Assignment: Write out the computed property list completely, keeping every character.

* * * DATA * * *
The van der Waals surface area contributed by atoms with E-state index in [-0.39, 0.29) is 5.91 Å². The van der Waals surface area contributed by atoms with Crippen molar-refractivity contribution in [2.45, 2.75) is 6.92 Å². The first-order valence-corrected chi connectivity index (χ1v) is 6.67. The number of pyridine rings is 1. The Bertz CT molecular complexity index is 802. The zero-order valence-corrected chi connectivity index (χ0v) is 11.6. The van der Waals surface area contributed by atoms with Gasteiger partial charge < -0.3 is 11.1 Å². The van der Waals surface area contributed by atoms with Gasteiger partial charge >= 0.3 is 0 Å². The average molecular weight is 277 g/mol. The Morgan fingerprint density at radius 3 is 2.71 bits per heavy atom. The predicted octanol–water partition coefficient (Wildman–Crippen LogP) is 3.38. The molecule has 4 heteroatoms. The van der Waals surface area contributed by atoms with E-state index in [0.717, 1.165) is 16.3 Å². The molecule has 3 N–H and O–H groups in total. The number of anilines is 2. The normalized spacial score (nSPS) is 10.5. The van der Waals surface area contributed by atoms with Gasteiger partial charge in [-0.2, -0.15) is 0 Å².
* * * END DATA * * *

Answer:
The van der Waals surface area contributed by atoms with E-state index in [-0.39, 0.29) is 5.91 Å². The van der Waals surface area contributed by atoms with Crippen molar-refractivity contribution in [2.45, 2.75) is 6.92 Å². The first-order valence-corrected chi connectivity index (χ1v) is 6.67. The number of pyridine rings is 1. The Bertz CT molecular complexity index is 802. The zero-order valence-corrected chi connectivity index (χ0v) is 11.6. The van der Waals surface area contributed by atoms with Gasteiger partial charge < -0.3 is 11.1 Å². The van der Waals surface area contributed by atoms with Gasteiger partial charge >= 0.3 is 0 Å². The average molecular weight is 277 g/mol. The Morgan fingerprint density at radius 3 is 2.71 bits per heavy atom. The predicted octanol–water partition coefficient (Wildman–Crippen LogP) is 3.38. The molecule has 4 heteroatoms. The van der Waals surface area contributed by atoms with E-state index in [0.717, 1.165) is 16.3 Å². The molecule has 3 N–H and O–H groups in total. The number of anilines is 2. The normalized spacial score (nSPS) is 10.5. The van der Waals surface area contributed by atoms with Gasteiger partial charge in [-0.2, -0.15) is 0 Å².